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I would like to understand which preposition to use with "contribution" when it is used in a non-monetary sense in American English in the case when the preposition is followed by a gerund phrase. My example is:

The work of X is an important contribution to/toward/towards a better understanding of White-Zweistein manifolds.

The pages http://www.oxfordlearnersdictionaries.com/definition/english/contribution, "Contribute for" or "Contribute to" or "Contribute on" or "Contribute in" and "Toward" or "towards"? seem to be of different opinions with varying degree of explanation. Regarding AmE, I found out that "toward" sounds better that "towards", but I could not find out the relative order between

  • "contribution to ‹gerund phrase›" and "contribution toward ‹gerund phrase›"

as well as the relative order between

  • "contribution to ‹gerund phrase›" and "contribution towards ‹gerund phrase›"

in the non-monetary sense.

Which preposition would sound best in the above example and why?

  • 1
    I'm American and would say "a contribution toward a better understanding" but I don't know if this is "correct." It just sounds good to me. – user85526 Jul 14 '16 at 21:50
  • In the U.S. one could use "towards", but "toward" sounds rather more formal. – aparente001 Sep 5 '16 at 4:12
2

Contribution to is more frequently used in news before a gerund than contribution toward/towards. Thus, it must be quite "better".

If you do a quick research for "contribution to " on News Search engines (Bing, DuckDuckGo, Google), and then do the same using 'toward' or 'towards' instead, you'll have the opportunity to check it for your specific case. Take a look in the amount of results each preposition have after 'contribution' with the picked gerund.

I did it with the following gerunds:

  • understanding (I picked because it looks unlikely to be used in a monetary sense)
  • supporting (however this one might be more likely to be used in a monetary sense)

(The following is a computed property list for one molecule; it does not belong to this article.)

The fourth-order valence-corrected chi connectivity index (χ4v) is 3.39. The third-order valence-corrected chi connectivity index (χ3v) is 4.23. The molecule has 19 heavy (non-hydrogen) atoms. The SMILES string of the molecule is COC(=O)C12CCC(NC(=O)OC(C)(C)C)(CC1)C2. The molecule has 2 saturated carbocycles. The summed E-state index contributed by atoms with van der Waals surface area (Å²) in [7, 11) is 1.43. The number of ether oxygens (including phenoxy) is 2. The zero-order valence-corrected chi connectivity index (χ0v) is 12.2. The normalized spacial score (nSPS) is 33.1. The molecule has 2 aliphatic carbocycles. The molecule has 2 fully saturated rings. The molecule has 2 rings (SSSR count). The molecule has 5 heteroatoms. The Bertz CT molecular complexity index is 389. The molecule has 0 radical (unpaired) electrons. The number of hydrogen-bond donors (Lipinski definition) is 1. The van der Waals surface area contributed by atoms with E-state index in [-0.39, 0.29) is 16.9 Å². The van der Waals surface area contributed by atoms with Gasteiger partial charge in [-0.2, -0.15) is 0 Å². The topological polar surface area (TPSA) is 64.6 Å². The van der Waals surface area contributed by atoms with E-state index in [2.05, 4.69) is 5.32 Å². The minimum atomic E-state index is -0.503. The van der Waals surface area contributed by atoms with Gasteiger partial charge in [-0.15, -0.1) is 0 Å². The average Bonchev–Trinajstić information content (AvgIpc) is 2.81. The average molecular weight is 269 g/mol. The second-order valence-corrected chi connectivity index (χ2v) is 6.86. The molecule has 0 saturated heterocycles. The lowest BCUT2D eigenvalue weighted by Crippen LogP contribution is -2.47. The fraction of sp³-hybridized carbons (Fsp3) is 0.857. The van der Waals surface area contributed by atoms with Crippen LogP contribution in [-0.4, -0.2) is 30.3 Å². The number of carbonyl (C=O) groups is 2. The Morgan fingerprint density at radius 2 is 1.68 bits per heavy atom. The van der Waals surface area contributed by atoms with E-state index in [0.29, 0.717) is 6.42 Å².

I did it also with and establishing and recording (which has only 1 result for towards/toward), and got similar outcomes. Also tried variations to the verb (3rd person 'contributes'), and the results were the same.

Thus, I conclude that towards/toward are less used before a gerund in formal writing. I suggest you to do a similar research with the gerund you intend to use, anyway.

PS:

  • It doesn't mean that the less used forms are 'wrong'. But the first one is even more unlikely to be a mistake, either.
  • I couldn't post the links to all the search queries I did because of the 2 links per post limit.

    EDITED in Jan, 13 2017. The previous text didn't fit the asked use - the noun contribution, rather than the previously shown verb contribute. Removed the word overcrowding of the examples as it has no results in search. Added the recording gerund, instead, to come with more examples. Changed the "proportion" in my tone, as with the verb the proportion is significantly greater in favor of to. When using the noun, it's still much greater, but not as in the previous case.

| improve this answer | |
  • @LeonMeier, I apologize for my misreading of your question. I have edited, and.. Yes, the answer stays the same, even though the proportion of uses of toward/towards increased for the detailed queries, a 'jump' from a 0.22% and 0.41% proportion to a 4.7% and 3.7% proportion. Still small, but not "absolutely" small. I detailed the changes in the end of the answer. – Bruno Jan 14 '17 at 0:02
  • @LeonMeier, I totally agree, it's possibly biased. And if I researched the whole web it would be biased, either. A perfect answer would point a grammatical rule. Perhaps I really couldn't find any, so I tried to find a way to give an "enough quality" answer till a better one shows up!! – Bruno Jan 16 '17 at 23:43

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